Bike-share system pedals to the fore


Program with 100 bikes expected to debut in June

By June, Aspenites making a quick trip to the grocery store or heading to Smuggler Mountain for a lunchtime hike will have a new option to get there through a fledgling bike-share program, the Pitkin County commissioners were told Tuesday.

WE-cycle co-founder Mirte Mallory said 100 bikes placed at 12 stations in the city from Smuggler to Aspen Valley Hospital are expected to be ready by the end of May.

Residents will be able to rent a three-speed, 50-pound bike for various lengths of time, ranging from a 24-hour pass for $7 to $55 for a season pass.

The program is designed for short-duration trips around town, Mallory said. Passes will allow users 30 minutes on a bike at a time before prohibitive fees, designed to dissuade people from keeping the bikes for long periods, kick in. Those fees are still being established.

“Individuals seeking to ride bikes for longer trips will be encouraged to rent a bike at a local bike shop,” according to a memo to the commissioners. “WE-cycle will be reiterating that bike share is not bike rental on system materials, and bike-shop locations will be featured on the WE-cycle maps.”

The board was briefed on the program’s progress because the county is a founding partner along with the city of Aspen, the Aspen Skiing Co., Aspen Valley Hospital, The Aspen Institute, Aspen Meadows, the Nick DeWolf Foundation, the Roaring Fork Transportation Authority and other entities.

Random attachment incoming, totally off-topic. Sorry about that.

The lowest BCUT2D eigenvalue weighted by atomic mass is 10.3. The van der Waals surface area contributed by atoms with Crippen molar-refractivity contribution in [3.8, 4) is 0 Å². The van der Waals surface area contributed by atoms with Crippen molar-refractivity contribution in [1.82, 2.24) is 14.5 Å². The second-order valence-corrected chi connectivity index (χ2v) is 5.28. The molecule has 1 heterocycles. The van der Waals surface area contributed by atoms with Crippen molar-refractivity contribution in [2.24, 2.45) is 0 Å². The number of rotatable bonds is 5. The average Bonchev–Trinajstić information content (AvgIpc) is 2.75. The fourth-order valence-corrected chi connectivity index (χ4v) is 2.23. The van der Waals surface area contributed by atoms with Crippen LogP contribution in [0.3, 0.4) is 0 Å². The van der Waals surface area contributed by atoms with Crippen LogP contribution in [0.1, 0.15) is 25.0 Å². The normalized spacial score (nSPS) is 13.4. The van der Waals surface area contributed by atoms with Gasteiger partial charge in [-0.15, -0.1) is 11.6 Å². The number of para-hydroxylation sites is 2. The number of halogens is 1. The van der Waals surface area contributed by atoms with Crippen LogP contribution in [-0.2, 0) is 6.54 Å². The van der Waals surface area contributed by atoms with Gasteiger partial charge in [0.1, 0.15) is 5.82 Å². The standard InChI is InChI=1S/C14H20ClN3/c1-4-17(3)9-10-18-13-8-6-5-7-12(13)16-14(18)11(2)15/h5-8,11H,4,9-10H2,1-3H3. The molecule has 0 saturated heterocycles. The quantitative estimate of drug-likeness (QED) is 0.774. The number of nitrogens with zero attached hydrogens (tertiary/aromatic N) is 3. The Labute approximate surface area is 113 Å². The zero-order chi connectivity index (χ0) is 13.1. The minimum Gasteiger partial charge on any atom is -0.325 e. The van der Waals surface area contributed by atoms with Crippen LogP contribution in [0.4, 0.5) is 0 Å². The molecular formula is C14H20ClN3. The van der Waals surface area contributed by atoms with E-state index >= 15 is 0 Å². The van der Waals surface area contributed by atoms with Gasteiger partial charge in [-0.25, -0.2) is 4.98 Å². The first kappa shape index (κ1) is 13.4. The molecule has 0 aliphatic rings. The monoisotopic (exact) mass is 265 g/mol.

Season-pass holders will be given a key to access the bikes, while others can pay at a station kiosk. After the trip the bike is returned to one of the 12 stations. A smart-phone app will be available to tell cyclists whether a station is full so they can ride to another site, Mallory said.

The system is designed for someone headed into town for lunch, picking up mail and the like, she said. Other station sites include Rubey Park, the Aspen Club and The Aspen Institute.

With the program, Aspen will join bike-share systems in London, Melbourne, Australia, Boston, Minneapolis and other cities.

“Aspen is the only small town that has this program,” Commissioner George Newman said.

“Which is very exciting,” Mallory said.

WE-cycle, a 501(c)(3) nonprofit, has been working on making the bike-share idea a reality for about three years. The county and the city will own the bikes, and WE-cycle will operate the system.

WE-cycle staff, for instance, will monitor stations to ward against excesses and shortages of bikes, Mallory said.

Money for the program’s initial stages came from the federal Congestion Mitigation and Air Quality Improvement Program, which funds projects aimed at improving air quality and reducing traffic congestion.

Commissioner Rob Ittner said it’s important for the program’s longevity that it reach the point of self-sustainability. He said he wants to be briefed on the program’s capital expenses and its membership.

Educating the community about the system will take some time, Mallory said, adding that the program will be tweaked based on demand.

Pass sales, trip fees and sponsorships on the bikes and stations — 50 bikes that can be named in honor of someone remain available — will fund WE-cycle operations.

“I’m glad it’s getting off the ground,” Commissioner Steve Child said.